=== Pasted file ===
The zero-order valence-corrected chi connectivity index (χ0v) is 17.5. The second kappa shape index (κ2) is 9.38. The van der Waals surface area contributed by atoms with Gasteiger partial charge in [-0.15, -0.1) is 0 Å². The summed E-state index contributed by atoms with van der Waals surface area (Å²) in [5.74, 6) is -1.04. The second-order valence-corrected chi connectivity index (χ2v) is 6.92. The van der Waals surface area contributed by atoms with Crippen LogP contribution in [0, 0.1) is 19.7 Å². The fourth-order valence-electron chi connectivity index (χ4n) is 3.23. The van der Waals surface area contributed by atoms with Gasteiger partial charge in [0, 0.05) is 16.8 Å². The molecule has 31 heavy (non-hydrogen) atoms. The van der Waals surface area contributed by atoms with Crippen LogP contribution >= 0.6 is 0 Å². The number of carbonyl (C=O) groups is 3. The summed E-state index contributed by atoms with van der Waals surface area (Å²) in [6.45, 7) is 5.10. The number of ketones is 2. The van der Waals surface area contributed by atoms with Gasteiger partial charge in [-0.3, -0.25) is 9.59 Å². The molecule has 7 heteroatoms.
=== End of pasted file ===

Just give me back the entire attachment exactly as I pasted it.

The zero-order valence-corrected chi connectivity index (χ0v) is 17.5. The second kappa shape index (κ2) is 9.38. The van der Waals surface area contributed by atoms with Gasteiger partial charge in [-0.15, -0.1) is 0 Å². The summed E-state index contributed by atoms with van der Waals surface area (Å²) in [5.74, 6) is -1.04. The second-order valence-corrected chi connectivity index (χ2v) is 6.92. The van der Waals surface area contributed by atoms with Crippen LogP contribution in [0, 0.1) is 19.7 Å². The fourth-order valence-electron chi connectivity index (χ4n) is 3.23. The van der Waals surface area contributed by atoms with Gasteiger partial charge in [0, 0.05) is 16.8 Å². The molecule has 31 heavy (non-hydrogen) atoms. The van der Waals surface area contributed by atoms with Crippen LogP contribution >= 0.6 is 0 Å². The number of carbonyl (C=O) groups is 3. The summed E-state index contributed by atoms with van der Waals surface area (Å²) in [6.45, 7) is 5.10. The number of ketones is 2. The van der Waals surface area contributed by atoms with Gasteiger partial charge in [-0.3, -0.25) is 9.59 Å². The molecule has 7 heteroatoms.